My Father Is Incompetent & I Need to Become the Power of Attorney

By Heather Frances J.D.

A power of attorney for finances would allow you to manage your father’s money and other financial affairs when he is unable to do it himself. However, a power of attorney can only be signed when a person is competent. Thus, you may need to pursue another option, such as a court-appointed conservatorship, if your father is no longer competent to sign a power of attorney.

Required Competence

An incompetent person cannot validly execute a power of attorney for finances. The person granting the power, called the principal, must understand what a power of attorney is, what it authorizes and be able to appreciate the extent of his property. Typically, the principal must demonstrate this competence to the satisfaction of the witnesses or notary at the time of signing. If the principal seems confused or incompetent, the witnesses or notary are legally required to refuse to sign the power of attorney.

Intermittent Incompetence

If your father’s incompetence comes and goes, perhaps due to a disease like Alzheimer’s, he may execute a power of attorney for finances during a time when he is competent. State law or his financial institutions may require a statement from his physician that your father is competent at the time of signing. If your father can never regain his competency, a power of attorney is not possible.

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Conservatorship

When a person cannot regain competence, he may need a conservatorship, sometimes referred to as a “guardianship of the estate.” Terms and laws vary from state to state. A conservatorship names someone -- a conservator or guardian -- to be responsible for the assets and finances of an incapacitated person. If a court names you as your father's conservator, you will have similar authority to that enjoyed under a power of attorney for finances, including the ability to protect and manage your father’s income, property and finances.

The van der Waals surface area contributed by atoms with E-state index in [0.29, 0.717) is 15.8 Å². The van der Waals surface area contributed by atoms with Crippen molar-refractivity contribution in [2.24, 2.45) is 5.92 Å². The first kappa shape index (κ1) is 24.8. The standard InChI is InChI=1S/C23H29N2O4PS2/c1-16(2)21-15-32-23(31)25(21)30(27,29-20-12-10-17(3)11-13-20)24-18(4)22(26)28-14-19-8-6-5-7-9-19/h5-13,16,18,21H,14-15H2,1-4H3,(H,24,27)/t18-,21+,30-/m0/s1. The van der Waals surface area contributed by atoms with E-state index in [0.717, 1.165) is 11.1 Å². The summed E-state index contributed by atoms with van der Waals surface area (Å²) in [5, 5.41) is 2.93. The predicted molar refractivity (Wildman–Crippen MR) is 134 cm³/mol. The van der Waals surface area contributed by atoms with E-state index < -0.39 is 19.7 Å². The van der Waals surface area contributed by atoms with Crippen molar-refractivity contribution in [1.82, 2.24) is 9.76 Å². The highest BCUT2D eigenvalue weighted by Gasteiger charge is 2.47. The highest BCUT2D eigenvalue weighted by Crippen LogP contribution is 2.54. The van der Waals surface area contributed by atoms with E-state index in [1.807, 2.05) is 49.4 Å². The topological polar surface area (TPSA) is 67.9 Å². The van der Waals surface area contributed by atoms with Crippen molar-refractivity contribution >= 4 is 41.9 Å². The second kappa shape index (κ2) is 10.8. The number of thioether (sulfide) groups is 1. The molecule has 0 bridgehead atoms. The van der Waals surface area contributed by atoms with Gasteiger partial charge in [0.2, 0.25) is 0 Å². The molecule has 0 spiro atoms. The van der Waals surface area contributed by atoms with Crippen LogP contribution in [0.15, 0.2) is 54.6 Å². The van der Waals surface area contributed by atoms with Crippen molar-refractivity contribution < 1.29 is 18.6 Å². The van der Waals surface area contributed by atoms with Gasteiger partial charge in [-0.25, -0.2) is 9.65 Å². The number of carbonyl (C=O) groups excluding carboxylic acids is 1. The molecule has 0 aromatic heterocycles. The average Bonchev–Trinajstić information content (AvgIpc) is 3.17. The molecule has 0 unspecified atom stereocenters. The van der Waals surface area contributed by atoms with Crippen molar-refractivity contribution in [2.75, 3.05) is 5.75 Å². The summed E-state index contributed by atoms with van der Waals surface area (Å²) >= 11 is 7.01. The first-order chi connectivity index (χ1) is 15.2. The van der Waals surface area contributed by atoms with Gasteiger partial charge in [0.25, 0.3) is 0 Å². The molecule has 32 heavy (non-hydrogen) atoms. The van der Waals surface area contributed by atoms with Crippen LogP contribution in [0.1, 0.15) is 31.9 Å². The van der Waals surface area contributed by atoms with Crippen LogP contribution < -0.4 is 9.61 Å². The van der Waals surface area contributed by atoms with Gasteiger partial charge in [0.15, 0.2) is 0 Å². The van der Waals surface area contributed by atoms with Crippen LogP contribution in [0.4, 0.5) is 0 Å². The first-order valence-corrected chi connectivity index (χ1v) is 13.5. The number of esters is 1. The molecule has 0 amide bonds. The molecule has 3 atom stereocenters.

Filing for Conservatorship

Generally, to become your father’s conservator, you must petition a probate court in the county where your father lives. The court may hold a hearing to determine whether your father is legally incompetent to handle his own financial affairs, which may involve testimony from his health care providers. If he is incompetent, the court will appoint an appropriate person to act as his conservator. If there is no objection, the court may appoint you by giving you “Letters of Conservatorship” as evidence that you have power to act on your father’s behalf.

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If My Father Is Sick, Whom Should I Make the Power of Attorney?
 

References

Related articles

Legal Guardianship Procedures

Guardianship is a legal relationship between two people: a guardian and a ward. The guardian is granted legal authority over the ward, and the role is similar to that of a parent, who has legal authority over a child. A guardian may be appointed for either a minor or an adult, as long as the ward is legally incompetent and the guardianship is in the best interests of the ward.

How Do I Get a Power of Attorney After My Husband Has Died?

Even though you are married, you cannot simply sign your husband’s name or access assets that are only in his name. To act on his behalf legally, you must obtain a power of attorney appointing you as his agent. However, once a person dies, he cannot grant you a power of attorney and any previous powers of attorney expire. Instead, you can be appointed as his estate’s representative.

Legal Guardianship for an Incompetent Parent

A guardian is a party who undertakes legal responsibility and authority for the care of someone else, known as a ward. An adult can become a ward only if he is declared legally incompetent. If your parent is a victim of a disability that prevents him from meeting his basic needs, you may petition a court to appoint a guardian.

Power of Attorney

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